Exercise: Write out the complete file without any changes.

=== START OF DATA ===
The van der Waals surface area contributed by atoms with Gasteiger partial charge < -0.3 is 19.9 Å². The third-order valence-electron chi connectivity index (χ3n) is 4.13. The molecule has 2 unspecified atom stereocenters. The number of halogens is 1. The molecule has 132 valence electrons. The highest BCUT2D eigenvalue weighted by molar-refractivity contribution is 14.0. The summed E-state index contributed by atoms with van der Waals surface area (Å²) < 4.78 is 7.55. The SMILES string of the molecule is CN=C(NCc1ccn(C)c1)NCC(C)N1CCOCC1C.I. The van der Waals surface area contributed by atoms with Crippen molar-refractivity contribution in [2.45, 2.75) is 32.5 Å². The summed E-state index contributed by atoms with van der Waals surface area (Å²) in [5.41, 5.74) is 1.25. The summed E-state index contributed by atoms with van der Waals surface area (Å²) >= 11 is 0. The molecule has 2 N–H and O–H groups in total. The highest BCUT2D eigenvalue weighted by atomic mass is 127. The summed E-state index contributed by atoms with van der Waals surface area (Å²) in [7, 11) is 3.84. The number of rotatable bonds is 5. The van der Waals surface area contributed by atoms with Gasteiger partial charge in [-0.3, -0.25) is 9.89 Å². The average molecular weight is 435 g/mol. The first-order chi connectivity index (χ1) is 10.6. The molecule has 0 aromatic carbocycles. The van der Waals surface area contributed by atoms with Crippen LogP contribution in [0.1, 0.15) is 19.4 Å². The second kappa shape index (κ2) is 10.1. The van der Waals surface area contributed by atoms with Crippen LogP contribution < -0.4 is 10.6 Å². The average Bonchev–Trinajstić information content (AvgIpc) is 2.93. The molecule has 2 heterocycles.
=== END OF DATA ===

The van der Waals surface area contributed by atoms with Gasteiger partial charge < -0.3 is 19.9 Å². The third-order valence-electron chi connectivity index (χ3n) is 4.13. The molecule has 2 unspecified atom stereocenters. The number of halogens is 1. The molecule has 132 valence electrons. The highest BCUT2D eigenvalue weighted by molar-refractivity contribution is 14.0. The summed E-state index contributed by atoms with van der Waals surface area (Å²) < 4.78 is 7.55. The SMILES string of the molecule is CN=C(NCc1ccn(C)c1)NCC(C)N1CCOCC1C.I. The van der Waals surface area contributed by atoms with Crippen molar-refractivity contribution in [2.45, 2.75) is 32.5 Å². The summed E-state index contributed by atoms with van der Waals surface area (Å²) in [5.41, 5.74) is 1.25. The summed E-state index contributed by atoms with van der Waals surface area (Å²) >= 11 is 0. The molecule has 2 N–H and O–H groups in total. The highest BCUT2D eigenvalue weighted by atomic mass is 127. The summed E-state index contributed by atoms with van der Waals surface area (Å²) in [7, 11) is 3.84. The number of rotatable bonds is 5. The van der Waals surface area contributed by atoms with Gasteiger partial charge in [-0.3, -0.25) is 9.89 Å². The average molecular weight is 435 g/mol. The first-order chi connectivity index (χ1) is 10.6. The molecule has 0 aromatic carbocycles. The van der Waals surface area contributed by atoms with Crippen LogP contribution in [0.1, 0.15) is 19.4 Å². The second kappa shape index (κ2) is 10.1. The van der Waals surface area contributed by atoms with Crippen LogP contribution < -0.4 is 10.6 Å². The average Bonchev–Trinajstić information content (AvgIpc) is 2.93. The molecule has 2 heterocycles.